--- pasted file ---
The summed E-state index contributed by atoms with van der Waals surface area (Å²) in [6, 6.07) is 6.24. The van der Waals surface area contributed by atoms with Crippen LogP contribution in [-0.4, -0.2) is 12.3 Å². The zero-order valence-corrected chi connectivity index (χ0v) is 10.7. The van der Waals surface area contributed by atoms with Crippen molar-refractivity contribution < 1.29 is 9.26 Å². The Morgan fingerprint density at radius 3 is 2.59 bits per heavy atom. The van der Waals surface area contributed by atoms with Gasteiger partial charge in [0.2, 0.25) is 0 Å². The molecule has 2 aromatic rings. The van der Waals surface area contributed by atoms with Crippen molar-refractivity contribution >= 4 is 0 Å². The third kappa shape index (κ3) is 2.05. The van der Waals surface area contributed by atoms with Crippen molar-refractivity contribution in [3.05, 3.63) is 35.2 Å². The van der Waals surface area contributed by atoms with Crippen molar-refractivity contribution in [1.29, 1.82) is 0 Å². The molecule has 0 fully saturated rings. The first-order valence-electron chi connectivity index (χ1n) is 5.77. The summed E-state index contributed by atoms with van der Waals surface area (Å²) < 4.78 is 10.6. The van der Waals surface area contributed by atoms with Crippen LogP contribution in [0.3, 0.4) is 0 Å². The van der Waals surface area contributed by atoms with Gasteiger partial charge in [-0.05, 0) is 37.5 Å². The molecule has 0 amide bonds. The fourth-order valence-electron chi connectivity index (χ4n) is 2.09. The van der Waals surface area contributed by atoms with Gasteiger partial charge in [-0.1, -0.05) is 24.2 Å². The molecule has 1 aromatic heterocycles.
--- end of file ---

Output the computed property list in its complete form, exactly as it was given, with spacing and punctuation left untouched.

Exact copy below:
The summed E-state index contributed by atoms with van der Waals surface area (Å²) in [6, 6.07) is 6.24. The van der Waals surface area contributed by atoms with Crippen LogP contribution in [-0.4, -0.2) is 12.3 Å². The zero-order valence-corrected chi connectivity index (χ0v) is 10.7. The van der Waals surface area contributed by atoms with Crippen molar-refractivity contribution < 1.29 is 9.26 Å². The Morgan fingerprint density at radius 3 is 2.59 bits per heavy atom. The van der Waals surface area contributed by atoms with Gasteiger partial charge in [0.2, 0.25) is 0 Å². The molecule has 2 aromatic rings. The van der Waals surface area contributed by atoms with Crippen molar-refractivity contribution >= 4 is 0 Å². The third kappa shape index (κ3) is 2.05. The van der Waals surface area contributed by atoms with Crippen molar-refractivity contribution in [3.05, 3.63) is 35.2 Å². The van der Waals surface area contributed by atoms with Crippen molar-refractivity contribution in [1.29, 1.82) is 0 Å². The molecule has 0 fully saturated rings. The first-order valence-electron chi connectivity index (χ1n) is 5.77. The summed E-state index contributed by atoms with van der Waals surface area (Å²) < 4.78 is 10.6. The van der Waals surface area contributed by atoms with Crippen LogP contribution in [0.3, 0.4) is 0 Å². The van der Waals surface area contributed by atoms with Gasteiger partial charge in [-0.05, 0) is 37.5 Å². The molecule has 0 amide bonds. The fourth-order valence-electron chi connectivity index (χ4n) is 2.09. The van der Waals surface area contributed by atoms with Gasteiger partial charge in [-0.1, -0.05) is 24.2 Å². The molecule has 1 aromatic heterocycles.